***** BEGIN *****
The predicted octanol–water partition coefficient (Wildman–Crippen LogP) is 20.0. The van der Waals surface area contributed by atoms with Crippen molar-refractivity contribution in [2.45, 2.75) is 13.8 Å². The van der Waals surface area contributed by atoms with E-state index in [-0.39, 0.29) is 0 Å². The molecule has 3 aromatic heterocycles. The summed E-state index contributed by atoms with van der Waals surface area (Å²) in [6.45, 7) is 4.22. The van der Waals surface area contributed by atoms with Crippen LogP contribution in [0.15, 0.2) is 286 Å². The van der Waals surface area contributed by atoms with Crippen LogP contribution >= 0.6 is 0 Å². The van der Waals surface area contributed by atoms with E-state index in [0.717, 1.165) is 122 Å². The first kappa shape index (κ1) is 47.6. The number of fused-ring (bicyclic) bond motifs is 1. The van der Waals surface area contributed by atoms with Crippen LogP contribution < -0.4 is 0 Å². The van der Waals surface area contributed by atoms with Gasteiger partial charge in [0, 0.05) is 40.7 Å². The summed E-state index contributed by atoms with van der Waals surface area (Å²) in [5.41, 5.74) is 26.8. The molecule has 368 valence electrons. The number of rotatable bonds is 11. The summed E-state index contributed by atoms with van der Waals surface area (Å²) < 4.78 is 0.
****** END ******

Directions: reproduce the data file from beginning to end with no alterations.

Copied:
The predicted octanol–water partition coefficient (Wildman–Crippen LogP) is 20.0. The van der Waals surface area contributed by atoms with Crippen molar-refractivity contribution in [2.45, 2.75) is 13.8 Å². The van der Waals surface area contributed by atoms with E-state index in [-0.39, 0.29) is 0 Å². The molecule has 3 aromatic heterocycles. The summed E-state index contributed by atoms with van der Waals surface area (Å²) in [6.45, 7) is 4.22. The van der Waals surface area contributed by atoms with Crippen LogP contribution in [0.15, 0.2) is 286 Å². The van der Waals surface area contributed by atoms with Crippen LogP contribution >= 0.6 is 0 Å². The van der Waals surface area contributed by atoms with E-state index in [0.717, 1.165) is 122 Å². The first kappa shape index (κ1) is 47.6. The number of fused-ring (bicyclic) bond motifs is 1. The van der Waals surface area contributed by atoms with Crippen LogP contribution < -0.4 is 0 Å². The van der Waals surface area contributed by atoms with Gasteiger partial charge in [0, 0.05) is 40.7 Å². The summed E-state index contributed by atoms with van der Waals surface area (Å²) in [5.41, 5.74) is 26.8. The molecule has 368 valence electrons. The number of rotatable bonds is 11. The summed E-state index contributed by atoms with van der Waals surface area (Å²) < 4.78 is 0.